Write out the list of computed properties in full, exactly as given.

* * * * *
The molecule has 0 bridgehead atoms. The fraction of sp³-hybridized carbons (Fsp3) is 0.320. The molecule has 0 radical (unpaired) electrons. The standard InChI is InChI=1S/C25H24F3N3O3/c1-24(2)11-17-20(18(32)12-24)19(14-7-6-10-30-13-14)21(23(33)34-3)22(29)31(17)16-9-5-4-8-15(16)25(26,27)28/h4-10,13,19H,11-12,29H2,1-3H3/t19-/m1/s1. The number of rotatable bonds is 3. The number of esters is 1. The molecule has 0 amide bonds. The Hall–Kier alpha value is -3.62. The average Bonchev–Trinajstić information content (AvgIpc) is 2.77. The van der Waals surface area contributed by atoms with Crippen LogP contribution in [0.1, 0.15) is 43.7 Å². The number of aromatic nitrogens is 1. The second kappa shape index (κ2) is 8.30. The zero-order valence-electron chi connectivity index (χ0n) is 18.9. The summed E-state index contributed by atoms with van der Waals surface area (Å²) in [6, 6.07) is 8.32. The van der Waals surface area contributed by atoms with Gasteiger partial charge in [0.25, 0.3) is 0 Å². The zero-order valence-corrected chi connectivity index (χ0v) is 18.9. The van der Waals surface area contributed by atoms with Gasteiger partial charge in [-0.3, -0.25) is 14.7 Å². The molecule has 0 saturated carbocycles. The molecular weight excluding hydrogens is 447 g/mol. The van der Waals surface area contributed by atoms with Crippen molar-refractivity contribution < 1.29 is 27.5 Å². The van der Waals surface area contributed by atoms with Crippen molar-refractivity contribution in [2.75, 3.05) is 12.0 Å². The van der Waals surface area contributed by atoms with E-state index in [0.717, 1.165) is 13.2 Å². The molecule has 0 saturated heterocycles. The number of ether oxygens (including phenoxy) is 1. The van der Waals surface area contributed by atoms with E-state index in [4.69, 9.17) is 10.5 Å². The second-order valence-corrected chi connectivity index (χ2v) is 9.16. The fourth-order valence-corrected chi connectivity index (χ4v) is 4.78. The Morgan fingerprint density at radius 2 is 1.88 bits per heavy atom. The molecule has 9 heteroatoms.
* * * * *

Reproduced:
The molecule has 0 bridgehead atoms. The fraction of sp³-hybridized carbons (Fsp3) is 0.320. The molecule has 0 radical (unpaired) electrons. The standard InChI is InChI=1S/C25H24F3N3O3/c1-24(2)11-17-20(18(32)12-24)19(14-7-6-10-30-13-14)21(23(33)34-3)22(29)31(17)16-9-5-4-8-15(16)25(26,27)28/h4-10,13,19H,11-12,29H2,1-3H3/t19-/m1/s1. The number of rotatable bonds is 3. The number of esters is 1. The molecule has 0 amide bonds. The Hall–Kier alpha value is -3.62. The average Bonchev–Trinajstić information content (AvgIpc) is 2.77. The van der Waals surface area contributed by atoms with Crippen LogP contribution in [0.1, 0.15) is 43.7 Å². The number of aromatic nitrogens is 1. The second kappa shape index (κ2) is 8.30. The zero-order valence-electron chi connectivity index (χ0n) is 18.9. The summed E-state index contributed by atoms with van der Waals surface area (Å²) in [6, 6.07) is 8.32. The van der Waals surface area contributed by atoms with Gasteiger partial charge in [0.25, 0.3) is 0 Å². The zero-order valence-corrected chi connectivity index (χ0v) is 18.9. The van der Waals surface area contributed by atoms with Gasteiger partial charge in [-0.3, -0.25) is 14.7 Å². The molecule has 0 saturated carbocycles. The molecular weight excluding hydrogens is 447 g/mol. The van der Waals surface area contributed by atoms with Crippen molar-refractivity contribution < 1.29 is 27.5 Å². The van der Waals surface area contributed by atoms with Crippen molar-refractivity contribution in [2.75, 3.05) is 12.0 Å². The van der Waals surface area contributed by atoms with E-state index in [0.717, 1.165) is 13.2 Å². The molecule has 0 saturated heterocycles. The number of ether oxygens (including phenoxy) is 1. The van der Waals surface area contributed by atoms with E-state index in [4.69, 9.17) is 10.5 Å². The second-order valence-corrected chi connectivity index (χ2v) is 9.16. The fourth-order valence-corrected chi connectivity index (χ4v) is 4.78. The Morgan fingerprint density at radius 2 is 1.88 bits per heavy atom. The molecule has 9 heteroatoms.